Smartphones, Overseas MarketBy Reuters | Print
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The move to merge the mobile businesses in a joint venture owned by Toshiba and Fujitsu comes as the market for cell phones is shrinking in Japan. The combined mobile company will become Japan's second largest mobile phone maker. Smartphones have seen increasing competition around the world with the growth of RIM's Blackberry and Apple's iPhone
Fujitsu has been keeping its mobile business in the black by focusing on its strengths such as water-resistant handsets, mobile phones with fingerprint readers and phones for older people.
But it does not offer cellphones in the growing smartphone segment and is eyeing Toshiba's know-how.
Smartphones such as Apple's iPhone and Research In Motion's BlackBerry combine capabilities of personal computer and mobile phones and are gaining popularity worldwide.
Toshiba has been selling smartphones based on Microsoft's Windows in Japan, Europe and some parts of Asia.
Despite their dominance in the domestic market, Japanese makers only have a combined share of about 3 percent worldwide, outmatched by bigger and more efficient rivals.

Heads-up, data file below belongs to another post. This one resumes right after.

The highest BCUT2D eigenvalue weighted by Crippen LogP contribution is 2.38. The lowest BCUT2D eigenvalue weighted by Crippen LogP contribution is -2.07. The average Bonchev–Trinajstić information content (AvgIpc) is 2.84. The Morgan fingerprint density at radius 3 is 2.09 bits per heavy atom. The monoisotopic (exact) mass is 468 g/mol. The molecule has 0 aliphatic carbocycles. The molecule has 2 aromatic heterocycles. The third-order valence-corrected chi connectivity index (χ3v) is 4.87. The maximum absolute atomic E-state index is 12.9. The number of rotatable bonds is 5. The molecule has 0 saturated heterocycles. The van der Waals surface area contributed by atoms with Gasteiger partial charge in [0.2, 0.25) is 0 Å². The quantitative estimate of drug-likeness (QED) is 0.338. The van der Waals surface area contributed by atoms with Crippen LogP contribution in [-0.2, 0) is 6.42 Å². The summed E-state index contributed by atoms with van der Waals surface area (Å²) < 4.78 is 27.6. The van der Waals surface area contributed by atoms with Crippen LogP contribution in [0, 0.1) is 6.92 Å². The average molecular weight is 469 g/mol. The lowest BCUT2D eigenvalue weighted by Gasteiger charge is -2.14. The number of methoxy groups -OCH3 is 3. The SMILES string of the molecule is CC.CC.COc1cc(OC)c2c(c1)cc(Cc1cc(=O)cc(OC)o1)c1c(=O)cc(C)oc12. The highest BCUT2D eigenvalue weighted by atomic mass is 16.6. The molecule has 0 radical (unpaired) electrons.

Most local makers ship small volumes exclusively to domestic operators, in contrast with the world's largest handset producer, Nokia, which mass-produces models and supplies them to vendors worldwide.
Cellphone sales in Japan have shrunk almost 40 percent in the last two years, driving mobile phone makers to target overseas markets and share development costs estimated to be as much as 10 billion yen ($110 million) per new handset.
Fujitsu manufactures handsets for Japan's biggest mobile phone operator NTT DoCoMo Inc, while Toshiba mainly supplies cell phones to KDDI Corp, Japan's No.2 telecoms firm.
Fujitsu shares gained 1 percent to 593 yen after the announcement, while Toshiba gained 0.8 percent to 487 yen. The Nikkei average fell 0.7 percent.
(Additional reporting by Arnika Thakur in Bangalore; editing by Balazs Koranyi)